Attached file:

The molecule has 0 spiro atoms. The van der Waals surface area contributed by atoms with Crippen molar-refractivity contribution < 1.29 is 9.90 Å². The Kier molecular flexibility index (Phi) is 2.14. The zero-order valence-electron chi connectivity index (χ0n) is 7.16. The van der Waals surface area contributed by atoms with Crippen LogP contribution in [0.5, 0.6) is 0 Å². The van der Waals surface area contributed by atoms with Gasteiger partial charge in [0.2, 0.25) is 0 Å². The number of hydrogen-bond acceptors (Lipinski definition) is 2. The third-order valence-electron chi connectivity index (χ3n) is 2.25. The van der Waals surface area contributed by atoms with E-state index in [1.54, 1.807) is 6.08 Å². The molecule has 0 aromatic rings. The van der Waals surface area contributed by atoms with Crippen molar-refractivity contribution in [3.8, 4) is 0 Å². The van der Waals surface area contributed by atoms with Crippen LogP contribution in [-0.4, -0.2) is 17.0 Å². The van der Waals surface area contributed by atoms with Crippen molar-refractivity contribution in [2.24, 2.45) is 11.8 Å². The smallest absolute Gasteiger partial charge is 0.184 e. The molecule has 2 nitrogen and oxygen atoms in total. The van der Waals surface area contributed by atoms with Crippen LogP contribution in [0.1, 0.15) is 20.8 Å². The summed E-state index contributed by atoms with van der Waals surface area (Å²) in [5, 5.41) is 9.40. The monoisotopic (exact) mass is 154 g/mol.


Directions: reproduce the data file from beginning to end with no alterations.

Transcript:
The molecule has 0 spiro atoms. The van der Waals surface area contributed by atoms with Crippen molar-refractivity contribution < 1.29 is 9.90 Å². The Kier molecular flexibility index (Phi) is 2.14. The zero-order valence-electron chi connectivity index (χ0n) is 7.16. The van der Waals surface area contributed by atoms with Crippen LogP contribution in [0.5, 0.6) is 0 Å². The van der Waals surface area contributed by atoms with Gasteiger partial charge in [0.2, 0.25) is 0 Å². The number of hydrogen-bond acceptors (Lipinski definition) is 2. The third-order valence-electron chi connectivity index (χ3n) is 2.25. The van der Waals surface area contributed by atoms with E-state index in [1.54, 1.807) is 6.08 Å². The molecule has 0 aromatic rings. The van der Waals surface area contributed by atoms with Crippen molar-refractivity contribution in [3.8, 4) is 0 Å². The van der Waals surface area contributed by atoms with Crippen LogP contribution in [-0.4, -0.2) is 17.0 Å². The van der Waals surface area contributed by atoms with Crippen molar-refractivity contribution in [2.24, 2.45) is 11.8 Å². The smallest absolute Gasteiger partial charge is 0.184 e. The molecule has 2 nitrogen and oxygen atoms in total. The van der Waals surface area contributed by atoms with Crippen LogP contribution in [0.1, 0.15) is 20.8 Å². The summed E-state index contributed by atoms with van der Waals surface area (Å²) in [5, 5.41) is 9.40. The monoisotopic (exact) mass is 154 g/mol.